Figure 1 Mild centrilobular emphysema. (A) Axial 1-mm collimation HRCT image through the midthorax demonstrates small focal areas of low attenuation without definable walls. (B) Axial density mask technique applied at an attenuation threshold of -950 HU demonstrates the emphysema in white. By knowing both the volume of the emphysema and the lung (using a density mask threshold of -700 HU and lower) the percentage of the lung replaced by emphysema can be measured.

scored in each box as present or absent. A correlation of r = 0.81 (P < 0.001) was found between the 10-mm CT visual grid score and the pathology score that improved slightly, r = 0.85 (P < 0.001), using the 1.5-mm HRCT images [22].

When performing quantitative analysis using an attenuation threshold technique, attention to regular calibration of the CT scanner to correct for any drift in CT numbers is critically important. Studies of third- and fourth-generation CT scanners from different vendors have demonstrated that scanner conformity is reproducible for lung densitometry measurements of attenuation and that measurement of the low-attenuation area of the lung with minimal variation can be obtained when appropriate calibration for water and air is performed [39,47,48]. The correct upper attenuation threshold to use for quantitative CT analysis varies with slice thickness and inspiration versus expiration. By using an inappropriately high threshold, emphysema will be overestimated, while using an inappropriately low threshold will underestimation emphysema. For example, the optimum threshold for 10-mm collimation inspiratory CT is -910 HU [5], while -950 HU is the optimum threshold for 1-mm collimation inspiratory CT [30]. The optimum threshold for 1-mm collimation expiratory CT [30] has been shown to be -820 HU.

Most quantitative analysis of emphysema is performed using CT obtained at inspiration. While some investigation has been performed on expiratory images, results are less accurate. For example, in a series of 89 patients undergoing lung resection undergoing both inspiratory and expiratory HRCT at 1-mm collimation, the quantification of emphysema was less accurate at expiration, which may in part be related to superimposed small airway disease resulting in air trapping and reduced lung attenuation [30]. In this study a computer-based method was used to determine the areas of macroscopic and microscopic emphysema [29]. With the use of spirometry gating, measurements are reproducible within the same patient, even in patients with severe respiratory insufficiency. These measurement are the most reproducible at 90% of vital capacity [40]. At end-expiration, reproducibility in the same study was worse by a factor of three.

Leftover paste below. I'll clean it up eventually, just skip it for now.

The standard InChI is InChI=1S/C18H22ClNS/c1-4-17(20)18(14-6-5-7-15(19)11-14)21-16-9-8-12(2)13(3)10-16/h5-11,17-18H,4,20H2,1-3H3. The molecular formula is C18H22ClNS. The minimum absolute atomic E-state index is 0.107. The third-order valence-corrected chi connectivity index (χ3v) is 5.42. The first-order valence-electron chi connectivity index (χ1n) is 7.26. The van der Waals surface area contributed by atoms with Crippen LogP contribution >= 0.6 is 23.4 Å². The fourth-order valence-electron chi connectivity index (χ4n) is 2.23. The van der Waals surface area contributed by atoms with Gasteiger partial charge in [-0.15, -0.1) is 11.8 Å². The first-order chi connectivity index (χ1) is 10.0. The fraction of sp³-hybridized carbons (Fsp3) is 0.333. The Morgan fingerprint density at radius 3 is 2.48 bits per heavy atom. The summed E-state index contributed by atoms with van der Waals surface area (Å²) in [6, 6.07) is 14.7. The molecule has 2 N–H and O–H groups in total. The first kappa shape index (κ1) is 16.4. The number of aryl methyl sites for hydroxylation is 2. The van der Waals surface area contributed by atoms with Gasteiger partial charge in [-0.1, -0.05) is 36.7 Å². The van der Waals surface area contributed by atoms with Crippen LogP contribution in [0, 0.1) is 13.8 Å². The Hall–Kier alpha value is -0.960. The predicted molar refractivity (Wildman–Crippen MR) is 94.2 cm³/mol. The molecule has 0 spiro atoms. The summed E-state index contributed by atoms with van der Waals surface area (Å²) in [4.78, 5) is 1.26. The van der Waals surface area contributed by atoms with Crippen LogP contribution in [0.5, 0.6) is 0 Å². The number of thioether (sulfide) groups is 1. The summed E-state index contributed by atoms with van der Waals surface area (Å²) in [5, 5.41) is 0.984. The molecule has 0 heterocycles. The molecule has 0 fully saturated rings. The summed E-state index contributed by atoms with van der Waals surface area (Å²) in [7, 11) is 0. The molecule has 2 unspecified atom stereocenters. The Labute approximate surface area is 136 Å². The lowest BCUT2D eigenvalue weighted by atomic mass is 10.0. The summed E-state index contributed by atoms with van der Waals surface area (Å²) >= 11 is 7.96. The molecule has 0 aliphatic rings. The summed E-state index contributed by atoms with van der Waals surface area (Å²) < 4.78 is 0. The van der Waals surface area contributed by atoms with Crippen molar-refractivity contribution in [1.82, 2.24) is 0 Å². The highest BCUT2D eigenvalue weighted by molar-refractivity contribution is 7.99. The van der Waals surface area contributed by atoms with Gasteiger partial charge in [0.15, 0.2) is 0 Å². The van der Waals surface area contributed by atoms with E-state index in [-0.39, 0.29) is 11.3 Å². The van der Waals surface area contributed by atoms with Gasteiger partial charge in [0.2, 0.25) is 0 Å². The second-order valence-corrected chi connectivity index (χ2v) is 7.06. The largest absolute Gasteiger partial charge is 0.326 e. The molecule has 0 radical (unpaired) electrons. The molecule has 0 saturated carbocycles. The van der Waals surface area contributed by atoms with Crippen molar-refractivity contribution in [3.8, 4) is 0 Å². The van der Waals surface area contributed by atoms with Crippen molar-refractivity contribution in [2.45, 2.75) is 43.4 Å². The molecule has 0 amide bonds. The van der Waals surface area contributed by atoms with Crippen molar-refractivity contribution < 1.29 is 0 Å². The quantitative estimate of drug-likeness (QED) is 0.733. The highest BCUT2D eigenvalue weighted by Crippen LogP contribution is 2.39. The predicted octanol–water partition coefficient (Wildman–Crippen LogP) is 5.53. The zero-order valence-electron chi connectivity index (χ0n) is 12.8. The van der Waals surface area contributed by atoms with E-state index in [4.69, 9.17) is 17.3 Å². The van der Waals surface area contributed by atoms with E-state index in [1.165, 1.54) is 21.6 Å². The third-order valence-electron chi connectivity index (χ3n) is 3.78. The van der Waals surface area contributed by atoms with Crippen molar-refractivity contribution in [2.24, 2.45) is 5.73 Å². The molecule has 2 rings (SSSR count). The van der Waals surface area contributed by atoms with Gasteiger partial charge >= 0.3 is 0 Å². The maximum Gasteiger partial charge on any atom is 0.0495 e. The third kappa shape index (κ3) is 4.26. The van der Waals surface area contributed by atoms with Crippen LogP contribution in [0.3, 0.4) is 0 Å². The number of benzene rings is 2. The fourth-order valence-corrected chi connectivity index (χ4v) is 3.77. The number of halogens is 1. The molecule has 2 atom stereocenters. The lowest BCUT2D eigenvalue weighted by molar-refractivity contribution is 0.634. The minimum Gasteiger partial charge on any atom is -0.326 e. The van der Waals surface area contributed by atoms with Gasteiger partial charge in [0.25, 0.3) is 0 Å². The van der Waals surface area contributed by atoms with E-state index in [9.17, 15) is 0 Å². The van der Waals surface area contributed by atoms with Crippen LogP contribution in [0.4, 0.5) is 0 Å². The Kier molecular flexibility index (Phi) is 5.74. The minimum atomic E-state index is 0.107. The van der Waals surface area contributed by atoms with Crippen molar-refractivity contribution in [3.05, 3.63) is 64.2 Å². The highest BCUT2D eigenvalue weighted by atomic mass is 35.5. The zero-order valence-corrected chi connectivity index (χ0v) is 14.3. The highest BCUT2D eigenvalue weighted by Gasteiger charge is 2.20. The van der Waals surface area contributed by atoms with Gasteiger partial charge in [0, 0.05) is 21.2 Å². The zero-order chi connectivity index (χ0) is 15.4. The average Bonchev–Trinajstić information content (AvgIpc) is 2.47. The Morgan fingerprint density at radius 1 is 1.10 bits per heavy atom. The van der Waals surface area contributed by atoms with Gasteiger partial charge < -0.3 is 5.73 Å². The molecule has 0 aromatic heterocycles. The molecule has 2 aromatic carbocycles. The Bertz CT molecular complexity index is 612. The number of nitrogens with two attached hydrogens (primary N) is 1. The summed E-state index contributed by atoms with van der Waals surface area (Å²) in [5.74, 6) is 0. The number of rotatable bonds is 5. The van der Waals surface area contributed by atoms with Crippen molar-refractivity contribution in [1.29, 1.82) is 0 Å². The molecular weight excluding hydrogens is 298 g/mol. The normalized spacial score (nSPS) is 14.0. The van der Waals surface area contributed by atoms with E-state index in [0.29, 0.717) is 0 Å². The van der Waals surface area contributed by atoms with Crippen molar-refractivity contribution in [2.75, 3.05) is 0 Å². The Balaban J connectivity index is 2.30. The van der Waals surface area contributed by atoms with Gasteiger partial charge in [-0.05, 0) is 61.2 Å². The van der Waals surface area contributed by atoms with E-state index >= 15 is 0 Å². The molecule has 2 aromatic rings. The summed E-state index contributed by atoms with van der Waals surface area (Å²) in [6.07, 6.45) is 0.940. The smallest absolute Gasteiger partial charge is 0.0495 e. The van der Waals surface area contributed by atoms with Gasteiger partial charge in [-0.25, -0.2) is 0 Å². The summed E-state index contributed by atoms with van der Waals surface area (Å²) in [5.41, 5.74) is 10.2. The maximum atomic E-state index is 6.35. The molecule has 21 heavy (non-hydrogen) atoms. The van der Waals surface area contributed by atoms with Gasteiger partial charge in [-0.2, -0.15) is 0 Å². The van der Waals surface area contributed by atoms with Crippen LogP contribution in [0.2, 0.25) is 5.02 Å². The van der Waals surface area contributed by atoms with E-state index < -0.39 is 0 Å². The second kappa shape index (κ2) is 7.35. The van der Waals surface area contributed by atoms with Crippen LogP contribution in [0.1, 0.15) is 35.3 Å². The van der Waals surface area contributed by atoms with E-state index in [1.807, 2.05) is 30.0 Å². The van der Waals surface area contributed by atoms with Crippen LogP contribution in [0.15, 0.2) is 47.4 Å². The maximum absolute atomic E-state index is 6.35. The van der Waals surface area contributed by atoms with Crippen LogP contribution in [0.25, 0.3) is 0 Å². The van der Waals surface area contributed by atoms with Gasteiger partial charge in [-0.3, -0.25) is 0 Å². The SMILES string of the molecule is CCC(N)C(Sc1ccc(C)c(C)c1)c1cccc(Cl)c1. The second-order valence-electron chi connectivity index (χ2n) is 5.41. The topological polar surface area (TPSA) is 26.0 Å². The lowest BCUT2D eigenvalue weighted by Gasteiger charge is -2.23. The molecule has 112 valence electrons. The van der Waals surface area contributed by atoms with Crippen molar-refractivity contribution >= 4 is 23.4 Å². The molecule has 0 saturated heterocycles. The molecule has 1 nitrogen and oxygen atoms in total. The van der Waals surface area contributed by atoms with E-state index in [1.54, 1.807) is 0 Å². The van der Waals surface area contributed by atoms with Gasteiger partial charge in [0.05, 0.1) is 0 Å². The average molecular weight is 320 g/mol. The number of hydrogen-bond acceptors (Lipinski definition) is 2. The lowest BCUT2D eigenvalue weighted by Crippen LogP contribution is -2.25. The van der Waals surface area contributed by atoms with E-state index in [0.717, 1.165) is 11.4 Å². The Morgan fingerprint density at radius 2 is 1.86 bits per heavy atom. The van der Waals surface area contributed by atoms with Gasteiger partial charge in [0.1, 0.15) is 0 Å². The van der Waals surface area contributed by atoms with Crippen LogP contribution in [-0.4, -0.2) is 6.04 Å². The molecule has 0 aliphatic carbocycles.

Other quantitative measurements have been investigated, such as mean lung attenuation. However, these have demonstrated poorer correlation with the emphysema severity in pathologic specimens. For example, using 10-mm collimation images, the correlation between mean lung density and the visual score with pathology scores was only moderate, r = 0.44, P < 0.01, and r = 0.46, P < 0.01, respectively [5]. A sliding thin-slab, minimum-intensity projection technique has recently been demonstrated to be more accurate at the detection of mild emphysema than HRCT, when evaluating images for the presence or absence of emphysema only [25].

The quantitative analysis of the severity of emphysema referred to as the density mask technique was initially performed on selected axial two-dimensional images [5], with a region of interest drawn around the lungs on the image or images of interest. To perform this technique on the entire lungs is cumbersome. The same technique can be applied to a three-dimensional volume of the entire lungs acquired during a single inspiration using helical CT (Fig. 2-4) [13,41,42]. These analyses can be performed on commercially available scanner consoles or workstations from all CT scanner manufacturers.